At Magnolia Creek, one of the many treatments we utilize is dialectical behavior therapy (DBT), which includes a range of strategies. Learning about it and its essential elements helps prospective clients understand what they can expect during treatment.
DBT is a skills-based type of cognitive behavioral therapy (CBT). The primary goals of DBT include helping people regulate their emotions, have more successful interpersonal relationships, increase their distress tolerance, and be more mindful of thoughts, feelings, and their environment.
Though it was designed to treat borderline personality disorder (BPD), DBT is also effective in treating substance abuse as well as a variety of mental health disorders, including depression, anxiety, and eating disorders.
Dialectical Behavior Therapy (DBT) Components
Treatment In Stages
- In the first stage of DBT, clients often have out-of-control behavior and are miserable. They may try to harm or even kill themselves. Some of them use alcohol or drugs and engage in self-destructive activities. The therapist’s objective is to help them achieve control over their behavior.
- Clients may feel as though they live in quiet desperation during the second stage. Although their behavior is under control, they continue to suffer from post-traumatic stress disorder (PTSD) or similar issues. Therapists aim to treat co-occurring disorders, like PTSD, if it’s part of the client’s diagnoses.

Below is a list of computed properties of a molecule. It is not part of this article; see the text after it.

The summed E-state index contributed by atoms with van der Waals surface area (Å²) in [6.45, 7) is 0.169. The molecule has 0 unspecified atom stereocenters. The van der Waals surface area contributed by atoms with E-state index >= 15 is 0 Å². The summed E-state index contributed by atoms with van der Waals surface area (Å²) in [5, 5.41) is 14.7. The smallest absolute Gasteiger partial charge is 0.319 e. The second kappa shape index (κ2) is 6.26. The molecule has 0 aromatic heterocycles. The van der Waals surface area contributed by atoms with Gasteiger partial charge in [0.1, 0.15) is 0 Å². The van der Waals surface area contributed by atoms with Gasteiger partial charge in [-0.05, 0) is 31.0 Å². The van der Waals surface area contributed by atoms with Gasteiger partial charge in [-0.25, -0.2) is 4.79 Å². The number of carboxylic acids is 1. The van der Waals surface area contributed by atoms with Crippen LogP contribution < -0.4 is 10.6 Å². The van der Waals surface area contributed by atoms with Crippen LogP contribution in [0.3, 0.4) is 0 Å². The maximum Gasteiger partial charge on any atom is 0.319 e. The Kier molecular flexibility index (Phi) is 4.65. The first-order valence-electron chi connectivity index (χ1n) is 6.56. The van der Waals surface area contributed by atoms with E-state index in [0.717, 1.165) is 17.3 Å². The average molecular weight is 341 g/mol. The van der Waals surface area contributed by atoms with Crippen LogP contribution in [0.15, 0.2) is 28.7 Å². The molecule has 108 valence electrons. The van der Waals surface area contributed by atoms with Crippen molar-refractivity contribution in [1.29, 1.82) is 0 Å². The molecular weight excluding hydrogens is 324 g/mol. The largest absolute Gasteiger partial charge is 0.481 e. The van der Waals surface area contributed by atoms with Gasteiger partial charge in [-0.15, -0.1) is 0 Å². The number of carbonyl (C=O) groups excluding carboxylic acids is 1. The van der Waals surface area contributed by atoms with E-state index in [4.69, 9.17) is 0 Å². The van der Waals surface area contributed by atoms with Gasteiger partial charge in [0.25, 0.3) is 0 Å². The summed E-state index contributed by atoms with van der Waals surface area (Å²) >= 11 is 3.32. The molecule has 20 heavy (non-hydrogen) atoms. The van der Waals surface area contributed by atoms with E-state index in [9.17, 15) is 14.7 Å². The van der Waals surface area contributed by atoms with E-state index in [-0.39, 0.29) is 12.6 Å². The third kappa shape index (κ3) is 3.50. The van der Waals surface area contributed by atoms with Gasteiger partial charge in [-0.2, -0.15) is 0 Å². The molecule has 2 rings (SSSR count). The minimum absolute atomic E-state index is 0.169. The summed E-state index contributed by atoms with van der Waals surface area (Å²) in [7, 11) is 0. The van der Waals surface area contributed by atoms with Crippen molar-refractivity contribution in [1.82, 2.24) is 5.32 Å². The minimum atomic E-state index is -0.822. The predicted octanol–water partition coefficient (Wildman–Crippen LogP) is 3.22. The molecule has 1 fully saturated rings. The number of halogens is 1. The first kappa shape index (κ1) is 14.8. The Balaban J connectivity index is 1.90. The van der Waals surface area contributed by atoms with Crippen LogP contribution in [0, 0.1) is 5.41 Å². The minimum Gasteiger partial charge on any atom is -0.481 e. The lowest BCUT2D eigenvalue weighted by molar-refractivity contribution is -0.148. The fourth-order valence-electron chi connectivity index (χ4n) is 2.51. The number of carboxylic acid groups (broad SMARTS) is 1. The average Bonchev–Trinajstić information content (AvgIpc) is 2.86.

- During the third stage of DBT, clients learn to live. They define goals for their lives and learn to respect themselves. We also help them achieve happiness and peace.
- Not all clients need the fourth stage of treatment. It involves finding a deeper meaning in life through spirituality. It’s only necessary when living with ordinary happiness and unhappiness doesn’t work. During this stage, clients transition from feeling incomplete to leading a life full of freedom and joy.
Learning skills and how to apply them in everyday situations is a vital component of our DBT program. Most of the skills training occur in a class-like group setting, during which clients have homework every week to practice the skills in real life.
- Mindfulness is an essential skill that teaches clients to accept moments in the present, preventing them from acting or reacting with negative behaviors.
- Interpersonal effectiveness helps clients in their interactions with others. They learn how to ask for what they want, refuse an offer, and cope with conflicts in healthy, effective ways.
- Distress tolerance is a DBT skill that teaches clients how to deal with pain. It’s a natural development from mindfulness that helps them tolerate and survive crises.
- Emotion regulation allows clients to identify and label their emotions and obstacles so that they can apply distress tolerance strategies. They also learn how to increase mindfulness as well as how to react positively to emotional events.